Maxine Clark, the founder of the wildly popular “Build-A-Bear” experience, was once asked the secret of the company’s success. “We don’t sell products,” she responded. “We sell smiles.”
On Thursday, smiles faded at the company’s stores across the U.S., Canada and Britain after a big Build-A-Bear sale drew such large crowds — with lines up to a mile long and waits of 5 to 7 hours, sometimes for nothing — that the great stuff-your-own-bear company had to stuff the sale.
For the uninitiated, Build-A-Bear is an extremely successful company with a reported 400 outlets globally. It invites kids into a “workshop,” where they choose an unstuffed “furry friend” from a range of choices — bears to monkeys to dinosaurs.
What happens is best described by the “Build-A-Bear” workshop guide:
Choose Me: Pick that special furry friend — from a silly superhero to a sporty mascot and a cheerleading bunny to a snugly teddy bear.
Hear Me: Add a special sound effect to your furry friend.
Stuff Me: Customize your creation with sounds, scents, stuffing and, of course, our iconic special heart that holds your love and wishes.
Hug Me: Give your furry friend its first hug to make sure it’s stuffed just right.
Dress Me: Turn up the fun with outfits and extras!
Name Me: It’s official once your creation has a birth certificate of its bear-y own!
Take Me Home: Get ready for adventure with your new furry friend!
The price of the bear can range from $10 to $50 and beyond. That’s before the add-ons. You can get a plush car for your bear for $30. If you don’t want to spend quite so much, you can get a “pink beach hat” for $7. It’s “the perfect burst of color,” says the catalogue.
The costs can mount, depending on the wishes of the child, the pocketbook and the pushover quotient of the parent or other accompanying adult.
Word started circulating excitedly on Twitter a few days ago that “Build-A-Bear” was about to have a huge “Pay Your Age” sale. For one day only, the cuddlies would be sold not for the usual price, but for the dollar equivalent of the age of the lucky child, as long as the child was present on the premises.
For example, the “make-your-own-furry friend” for a 5-year old would go for the astonishing sum of $5; for an 8-year-old, $8, and so on.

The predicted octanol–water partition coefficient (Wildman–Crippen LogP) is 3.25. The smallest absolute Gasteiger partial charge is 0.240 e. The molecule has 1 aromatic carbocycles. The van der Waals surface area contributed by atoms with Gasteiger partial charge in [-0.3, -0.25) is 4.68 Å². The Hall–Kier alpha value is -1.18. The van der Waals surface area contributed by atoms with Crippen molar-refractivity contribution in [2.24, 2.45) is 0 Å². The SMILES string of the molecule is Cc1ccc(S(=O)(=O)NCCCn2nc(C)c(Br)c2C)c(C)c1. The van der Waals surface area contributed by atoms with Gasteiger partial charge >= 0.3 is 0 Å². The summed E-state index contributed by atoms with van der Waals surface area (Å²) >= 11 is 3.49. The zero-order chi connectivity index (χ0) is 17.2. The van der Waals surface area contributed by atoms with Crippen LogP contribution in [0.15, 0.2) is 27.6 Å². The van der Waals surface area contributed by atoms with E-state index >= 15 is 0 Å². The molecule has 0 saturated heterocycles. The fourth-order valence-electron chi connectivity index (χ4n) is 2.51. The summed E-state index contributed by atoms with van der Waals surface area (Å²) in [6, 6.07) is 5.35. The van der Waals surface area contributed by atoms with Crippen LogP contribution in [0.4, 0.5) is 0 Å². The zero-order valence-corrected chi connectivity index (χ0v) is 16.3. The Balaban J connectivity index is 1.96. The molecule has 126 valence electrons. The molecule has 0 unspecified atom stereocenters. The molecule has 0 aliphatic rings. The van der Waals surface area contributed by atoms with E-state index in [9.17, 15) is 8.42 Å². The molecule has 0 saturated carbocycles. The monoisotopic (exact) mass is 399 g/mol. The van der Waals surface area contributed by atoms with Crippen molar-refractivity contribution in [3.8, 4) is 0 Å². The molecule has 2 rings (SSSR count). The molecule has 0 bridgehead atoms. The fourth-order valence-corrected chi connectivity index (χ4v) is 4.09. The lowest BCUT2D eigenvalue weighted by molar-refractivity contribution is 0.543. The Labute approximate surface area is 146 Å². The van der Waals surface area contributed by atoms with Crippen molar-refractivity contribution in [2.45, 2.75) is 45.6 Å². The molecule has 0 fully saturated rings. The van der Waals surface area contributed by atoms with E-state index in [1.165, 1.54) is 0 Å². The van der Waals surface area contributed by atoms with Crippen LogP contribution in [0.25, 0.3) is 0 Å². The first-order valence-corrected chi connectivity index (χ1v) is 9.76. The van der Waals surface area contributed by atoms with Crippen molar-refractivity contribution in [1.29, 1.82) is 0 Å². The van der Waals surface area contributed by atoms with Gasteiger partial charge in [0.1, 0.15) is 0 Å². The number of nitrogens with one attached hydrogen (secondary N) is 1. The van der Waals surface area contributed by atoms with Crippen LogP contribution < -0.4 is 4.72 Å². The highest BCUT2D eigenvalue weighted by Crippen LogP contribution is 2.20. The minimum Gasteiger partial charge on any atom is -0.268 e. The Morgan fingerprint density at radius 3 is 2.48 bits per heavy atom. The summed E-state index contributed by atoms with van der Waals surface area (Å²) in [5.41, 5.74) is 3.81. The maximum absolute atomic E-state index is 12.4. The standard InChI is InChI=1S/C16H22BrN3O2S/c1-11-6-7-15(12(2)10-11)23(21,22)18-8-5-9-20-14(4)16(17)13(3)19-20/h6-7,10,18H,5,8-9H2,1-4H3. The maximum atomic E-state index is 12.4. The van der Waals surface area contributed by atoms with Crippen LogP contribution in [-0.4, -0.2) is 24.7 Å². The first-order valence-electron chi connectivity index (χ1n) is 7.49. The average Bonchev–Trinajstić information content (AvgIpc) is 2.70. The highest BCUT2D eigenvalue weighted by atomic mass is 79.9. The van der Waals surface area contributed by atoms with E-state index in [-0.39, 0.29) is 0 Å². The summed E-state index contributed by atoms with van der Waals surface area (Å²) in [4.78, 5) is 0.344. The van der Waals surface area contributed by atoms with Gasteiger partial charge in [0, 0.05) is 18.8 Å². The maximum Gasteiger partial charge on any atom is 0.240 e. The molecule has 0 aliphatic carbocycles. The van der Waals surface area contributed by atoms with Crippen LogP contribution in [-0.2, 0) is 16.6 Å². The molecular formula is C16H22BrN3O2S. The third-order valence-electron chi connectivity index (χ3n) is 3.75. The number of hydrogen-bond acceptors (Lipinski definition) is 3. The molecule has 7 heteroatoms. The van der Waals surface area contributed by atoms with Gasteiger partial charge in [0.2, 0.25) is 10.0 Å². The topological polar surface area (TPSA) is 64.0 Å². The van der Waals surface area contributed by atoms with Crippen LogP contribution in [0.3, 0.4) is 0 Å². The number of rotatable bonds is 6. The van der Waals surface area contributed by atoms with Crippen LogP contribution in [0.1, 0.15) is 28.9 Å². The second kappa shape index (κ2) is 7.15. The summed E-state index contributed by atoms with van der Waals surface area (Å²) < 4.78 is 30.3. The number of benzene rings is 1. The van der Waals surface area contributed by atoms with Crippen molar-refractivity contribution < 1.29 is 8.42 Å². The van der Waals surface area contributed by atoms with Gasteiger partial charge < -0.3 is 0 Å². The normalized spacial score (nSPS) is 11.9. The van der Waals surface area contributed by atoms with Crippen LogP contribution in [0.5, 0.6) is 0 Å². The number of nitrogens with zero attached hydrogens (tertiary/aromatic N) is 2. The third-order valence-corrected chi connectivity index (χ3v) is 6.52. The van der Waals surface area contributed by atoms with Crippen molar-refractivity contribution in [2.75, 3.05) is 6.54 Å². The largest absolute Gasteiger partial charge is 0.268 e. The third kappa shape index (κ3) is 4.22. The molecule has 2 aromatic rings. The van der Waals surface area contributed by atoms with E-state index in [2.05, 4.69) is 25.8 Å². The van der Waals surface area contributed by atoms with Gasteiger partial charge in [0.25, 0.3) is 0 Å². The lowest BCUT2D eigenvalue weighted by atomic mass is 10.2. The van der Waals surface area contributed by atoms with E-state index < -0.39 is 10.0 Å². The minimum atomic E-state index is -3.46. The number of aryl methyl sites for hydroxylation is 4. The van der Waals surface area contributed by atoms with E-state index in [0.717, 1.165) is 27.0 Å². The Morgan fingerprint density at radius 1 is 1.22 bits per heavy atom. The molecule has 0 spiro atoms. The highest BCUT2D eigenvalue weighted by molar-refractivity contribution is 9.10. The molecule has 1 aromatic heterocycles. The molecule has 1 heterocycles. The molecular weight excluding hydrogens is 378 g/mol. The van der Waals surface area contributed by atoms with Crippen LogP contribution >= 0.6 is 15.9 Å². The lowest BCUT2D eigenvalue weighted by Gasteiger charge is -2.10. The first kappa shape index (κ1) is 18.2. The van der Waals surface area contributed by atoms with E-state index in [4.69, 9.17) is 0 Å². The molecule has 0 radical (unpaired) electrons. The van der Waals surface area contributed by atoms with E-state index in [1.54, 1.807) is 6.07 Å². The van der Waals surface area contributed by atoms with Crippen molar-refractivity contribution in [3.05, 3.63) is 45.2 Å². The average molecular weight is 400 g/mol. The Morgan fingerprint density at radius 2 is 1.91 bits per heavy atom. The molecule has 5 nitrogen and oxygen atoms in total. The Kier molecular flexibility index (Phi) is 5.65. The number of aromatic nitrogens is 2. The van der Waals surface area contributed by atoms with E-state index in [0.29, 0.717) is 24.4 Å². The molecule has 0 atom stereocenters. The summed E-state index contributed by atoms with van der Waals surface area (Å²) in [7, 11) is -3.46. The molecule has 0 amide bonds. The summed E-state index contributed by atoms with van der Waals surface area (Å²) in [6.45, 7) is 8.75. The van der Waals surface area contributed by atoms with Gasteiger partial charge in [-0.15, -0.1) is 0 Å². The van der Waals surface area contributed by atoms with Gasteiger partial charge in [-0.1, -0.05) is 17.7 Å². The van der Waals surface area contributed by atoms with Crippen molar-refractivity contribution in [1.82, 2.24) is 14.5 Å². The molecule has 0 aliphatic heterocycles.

Finally, the company announced, that yes, the rumors were true.
Of course, you had to join the “bonus club” rewards program to be eligible.
The full details included the fact that “outfits, sounds, accessories and scents are excluded,” said the company.
So make that a naked furry friend at the discount price.
Word traveled fast on the Internet. Customers started lining up in the early morning hours in Leeds, England, for example. When the queues reached “about a mile long,” according to the BBC, the police were called.
“Build-A-Bear is in chaos,” one shopper told the BBC. “Queuing from the store, all the way outside, approximately five-hour queue. There are even police here trying to keep the peace.”
The Charlotte Observer described “hundreds of customers in a Black Friday-like frenzy at Carolina Place Mall and Concord Mills.”
Such reports came from across the country and across the ocean.
Finally, the company shut the sale down in an “urgent update. ”
In a statement, it called for people to stay away for the time being.
Build-A-Bear Workshop’s Pay Your Age Day event generated an overwhelming response, resulting in long lines, extensive waits and disappointed Guests. We feel it is important to share that, based on the information available to us before the day began, we could not have predicted this reaction to our Pay Your Age Day event. We understand that many Guests were turned away as, due to safety concerns created by the crowds, authorities in certain locations closed Build-A-Bear stores and, in other locations, we were forced to limit the line. Unfortunately, given these circumstances, we were unable to serve all of our Guests for the Pay Your Age Day event.
However, the day before the event, the company had anticipated the outpouring. ” . . . We want to let you know that we are anticipating the potential of long lines and wait times, it said in a Facebook post. “We will make every effort to help as many Guests as possible participate in this first-time event.”
Ultimately, it offered $15 vouchers to guests in line for a future purchase.
So much for the “pay your age” deal.
The resulting headlines were not great for marketing. “‘Build-a-Bear carnage’ shuts down stores, leaving mobs of kids (and moms) in tears,” said the Raleigh News&Observer.
“My kids love Build-A-Bear,” tweeted one David Wade. “When I saw they were having a ‘pay your age’ promotion I thought to myself: ‘I’d rather have someone cut my chest open with a spork and insert a plastic heart that makes a fake heartbeat noise’ than be there for that. It was a good call.”
“Instead of Build-A-Bear being a place of happiness or joy, it became a place of frustration and disappointment,” Timothy Calkins, a clinical professor of marketing at Northwestern University’s Kellogg School of Management, told the Chicago Tribune. “It really is a disaster for Build-A-Bear. You desperately want your brand associated with happy parents and happy kids.”
Not to worry too much about Build-A-Bear, however. The chaos appeared to have created a buying opportunity for its stock, which dipped at 12:30 p.m. that day and then quickly recovered. Pre-market trading Friday looked even better.